W3C home > Mailing lists > Public > www-style@w3.org > January 2012

Re: Color tweaking functions

From: Pete Boere <pete@the-echoplex.net>
Date: Sat, 21 Jan 2012 12:14:20 +0000
Message-ID: <CAKZZz6eBmbZ7Kc=GK1qeso9z9PEbAkZ5UFm2x7bifVvHM-R6Zg@mail.gmail.com>
To: David Woolley <forums@david-woolley.me.uk>
Cc: www-style@w3.org
Your examples are manipulating technical parameters.  I would expect
designers to be interested in subjective behaviour, and therefore want to
specify the literal values that are subjectively right, not some
algorithmic approximation.

The fact that color tweaking functions exist in every preprocessor I can
think of indicates that relative values are of interest to designers.
Colors are chosen by eye after all.


The over the wire cost of these examples would be higher than sending the
literal, i.e. a preprocessor would be better.

A few extra bytes in a few places.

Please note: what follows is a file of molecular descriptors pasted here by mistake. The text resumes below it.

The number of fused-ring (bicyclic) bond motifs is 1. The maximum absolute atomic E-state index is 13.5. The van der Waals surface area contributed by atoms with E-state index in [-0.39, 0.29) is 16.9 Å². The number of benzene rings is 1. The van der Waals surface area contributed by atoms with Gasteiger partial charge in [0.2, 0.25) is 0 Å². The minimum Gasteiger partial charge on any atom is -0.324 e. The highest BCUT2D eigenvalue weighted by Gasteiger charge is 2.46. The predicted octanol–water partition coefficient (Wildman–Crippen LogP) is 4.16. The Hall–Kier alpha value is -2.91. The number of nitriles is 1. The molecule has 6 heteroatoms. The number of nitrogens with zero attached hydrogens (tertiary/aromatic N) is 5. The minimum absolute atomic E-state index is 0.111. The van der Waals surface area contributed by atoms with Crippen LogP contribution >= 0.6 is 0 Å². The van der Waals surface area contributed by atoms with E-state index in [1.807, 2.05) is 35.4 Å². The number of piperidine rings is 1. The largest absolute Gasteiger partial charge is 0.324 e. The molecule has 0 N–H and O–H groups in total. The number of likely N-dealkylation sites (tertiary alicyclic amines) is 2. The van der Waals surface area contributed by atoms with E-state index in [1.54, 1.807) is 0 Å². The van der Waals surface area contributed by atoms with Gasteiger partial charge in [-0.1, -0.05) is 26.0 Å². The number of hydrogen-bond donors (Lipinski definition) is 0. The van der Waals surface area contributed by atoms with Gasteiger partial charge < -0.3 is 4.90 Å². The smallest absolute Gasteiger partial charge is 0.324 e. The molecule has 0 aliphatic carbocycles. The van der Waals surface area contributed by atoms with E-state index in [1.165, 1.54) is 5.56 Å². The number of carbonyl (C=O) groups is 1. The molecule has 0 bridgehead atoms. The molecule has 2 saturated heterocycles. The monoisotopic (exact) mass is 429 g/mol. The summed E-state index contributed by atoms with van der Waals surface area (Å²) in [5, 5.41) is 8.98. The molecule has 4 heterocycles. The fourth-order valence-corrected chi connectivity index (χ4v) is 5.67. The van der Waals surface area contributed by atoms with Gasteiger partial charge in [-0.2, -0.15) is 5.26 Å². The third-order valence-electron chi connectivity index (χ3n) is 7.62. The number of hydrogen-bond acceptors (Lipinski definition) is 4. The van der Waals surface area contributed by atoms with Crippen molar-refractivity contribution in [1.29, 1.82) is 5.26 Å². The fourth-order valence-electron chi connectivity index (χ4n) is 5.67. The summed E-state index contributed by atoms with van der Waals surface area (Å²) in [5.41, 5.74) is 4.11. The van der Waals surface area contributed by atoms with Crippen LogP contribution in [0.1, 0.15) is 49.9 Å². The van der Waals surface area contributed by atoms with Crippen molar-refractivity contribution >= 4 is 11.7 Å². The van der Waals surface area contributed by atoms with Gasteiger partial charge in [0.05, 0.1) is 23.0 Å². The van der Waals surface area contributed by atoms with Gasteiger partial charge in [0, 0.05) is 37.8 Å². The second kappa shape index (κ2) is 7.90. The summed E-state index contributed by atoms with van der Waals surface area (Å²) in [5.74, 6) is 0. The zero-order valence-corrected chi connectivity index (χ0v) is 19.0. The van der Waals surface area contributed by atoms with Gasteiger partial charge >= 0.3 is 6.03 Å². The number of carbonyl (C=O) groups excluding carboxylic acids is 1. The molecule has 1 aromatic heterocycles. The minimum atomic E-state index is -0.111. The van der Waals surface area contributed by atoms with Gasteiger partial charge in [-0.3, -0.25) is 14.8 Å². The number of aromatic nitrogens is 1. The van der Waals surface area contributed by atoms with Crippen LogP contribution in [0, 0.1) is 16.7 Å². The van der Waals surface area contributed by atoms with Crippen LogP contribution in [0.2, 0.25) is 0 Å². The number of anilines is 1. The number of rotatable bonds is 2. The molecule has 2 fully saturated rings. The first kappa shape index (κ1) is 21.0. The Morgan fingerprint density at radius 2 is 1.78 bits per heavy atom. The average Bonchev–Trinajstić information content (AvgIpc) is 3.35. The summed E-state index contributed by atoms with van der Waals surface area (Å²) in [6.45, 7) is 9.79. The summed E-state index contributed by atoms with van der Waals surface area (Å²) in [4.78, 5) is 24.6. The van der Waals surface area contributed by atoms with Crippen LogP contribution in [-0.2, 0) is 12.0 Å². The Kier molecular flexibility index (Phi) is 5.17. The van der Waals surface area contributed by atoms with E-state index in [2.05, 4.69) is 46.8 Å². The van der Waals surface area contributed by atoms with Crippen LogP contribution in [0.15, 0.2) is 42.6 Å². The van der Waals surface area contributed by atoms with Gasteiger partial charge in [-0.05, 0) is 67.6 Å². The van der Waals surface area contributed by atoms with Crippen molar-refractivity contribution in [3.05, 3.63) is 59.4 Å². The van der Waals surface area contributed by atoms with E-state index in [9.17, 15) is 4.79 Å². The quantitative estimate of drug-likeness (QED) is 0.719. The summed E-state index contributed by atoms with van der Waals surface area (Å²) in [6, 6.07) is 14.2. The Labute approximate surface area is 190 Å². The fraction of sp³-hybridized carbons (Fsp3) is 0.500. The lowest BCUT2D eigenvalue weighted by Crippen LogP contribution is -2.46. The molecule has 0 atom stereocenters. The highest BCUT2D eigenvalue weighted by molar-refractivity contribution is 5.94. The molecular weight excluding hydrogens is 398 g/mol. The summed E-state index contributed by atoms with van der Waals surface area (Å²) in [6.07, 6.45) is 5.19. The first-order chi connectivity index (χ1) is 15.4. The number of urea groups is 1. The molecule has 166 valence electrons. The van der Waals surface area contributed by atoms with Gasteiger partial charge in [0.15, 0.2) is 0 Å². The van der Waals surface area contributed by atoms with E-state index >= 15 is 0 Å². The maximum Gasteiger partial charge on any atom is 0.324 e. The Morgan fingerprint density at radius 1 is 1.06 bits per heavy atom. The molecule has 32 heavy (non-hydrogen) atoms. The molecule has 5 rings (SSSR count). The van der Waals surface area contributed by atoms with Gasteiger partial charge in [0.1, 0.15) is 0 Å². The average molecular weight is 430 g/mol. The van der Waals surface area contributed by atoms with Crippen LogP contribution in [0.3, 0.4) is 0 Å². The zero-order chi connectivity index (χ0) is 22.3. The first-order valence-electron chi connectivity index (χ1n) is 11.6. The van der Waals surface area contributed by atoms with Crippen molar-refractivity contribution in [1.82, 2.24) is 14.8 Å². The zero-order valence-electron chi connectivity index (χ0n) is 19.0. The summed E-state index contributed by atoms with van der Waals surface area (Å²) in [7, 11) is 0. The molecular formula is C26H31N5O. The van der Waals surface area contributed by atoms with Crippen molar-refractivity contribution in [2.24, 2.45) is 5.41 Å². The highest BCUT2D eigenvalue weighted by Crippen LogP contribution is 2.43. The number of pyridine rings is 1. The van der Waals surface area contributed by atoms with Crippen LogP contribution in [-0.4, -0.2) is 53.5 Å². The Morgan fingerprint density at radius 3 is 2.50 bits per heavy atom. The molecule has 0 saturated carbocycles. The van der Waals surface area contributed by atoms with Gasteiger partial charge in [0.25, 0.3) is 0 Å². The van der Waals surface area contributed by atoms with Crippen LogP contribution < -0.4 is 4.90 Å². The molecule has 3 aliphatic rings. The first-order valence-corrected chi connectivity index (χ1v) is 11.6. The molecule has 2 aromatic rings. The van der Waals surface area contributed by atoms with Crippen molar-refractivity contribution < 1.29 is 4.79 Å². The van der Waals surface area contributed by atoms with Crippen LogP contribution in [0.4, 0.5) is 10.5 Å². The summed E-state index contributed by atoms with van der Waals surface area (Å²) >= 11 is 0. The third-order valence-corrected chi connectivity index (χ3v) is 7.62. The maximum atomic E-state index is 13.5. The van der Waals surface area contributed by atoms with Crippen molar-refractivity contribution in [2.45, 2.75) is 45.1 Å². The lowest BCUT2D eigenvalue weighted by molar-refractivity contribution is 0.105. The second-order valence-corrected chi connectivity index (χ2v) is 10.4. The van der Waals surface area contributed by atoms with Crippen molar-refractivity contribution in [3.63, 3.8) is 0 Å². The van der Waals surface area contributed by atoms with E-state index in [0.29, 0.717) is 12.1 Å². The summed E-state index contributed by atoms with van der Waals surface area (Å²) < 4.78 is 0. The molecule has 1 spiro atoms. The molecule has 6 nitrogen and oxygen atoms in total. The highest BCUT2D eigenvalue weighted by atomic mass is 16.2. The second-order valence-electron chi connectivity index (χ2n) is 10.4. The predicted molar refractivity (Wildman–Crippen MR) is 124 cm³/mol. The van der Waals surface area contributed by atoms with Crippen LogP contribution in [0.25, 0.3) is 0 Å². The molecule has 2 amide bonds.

On 21 January 2012 10:24, David Woolley <forums@david-woolley.me.uk> wrote:

> Pete Boere wrote:
>
>> Are there any plans to implement color 'tweaking' functions in css?
>>
>>
> Your examples are manipulating technical parameters.  I would expect
> designers to be interested in subjective behaviour, and therefore want to
> specify the literal values that are subjectively right, not some
> algorithmic approximation.
>
> The over the wire cost of these examples would be higher than sending the
> literal, i.e. a preprocessor would be better.
>
> I would think scripting interfaces would already cope with dynamic, client
> side, manipulation.
>
>
> --
> David Woolley
> Emails are not formal business letters, whatever businesses may want.
> RFC1855 says there should be an address here, but, in a world of spam,
> that is no longer good advice, as archive address hiding may not work.
>



-- 
Pete Boere
Web Developer
Received on Saturday, 21 January 2012 12:14:44 GMT

This archive was generated by hypermail 2.3.1 : Tuesday, 26 March 2013 17:20:48 GMT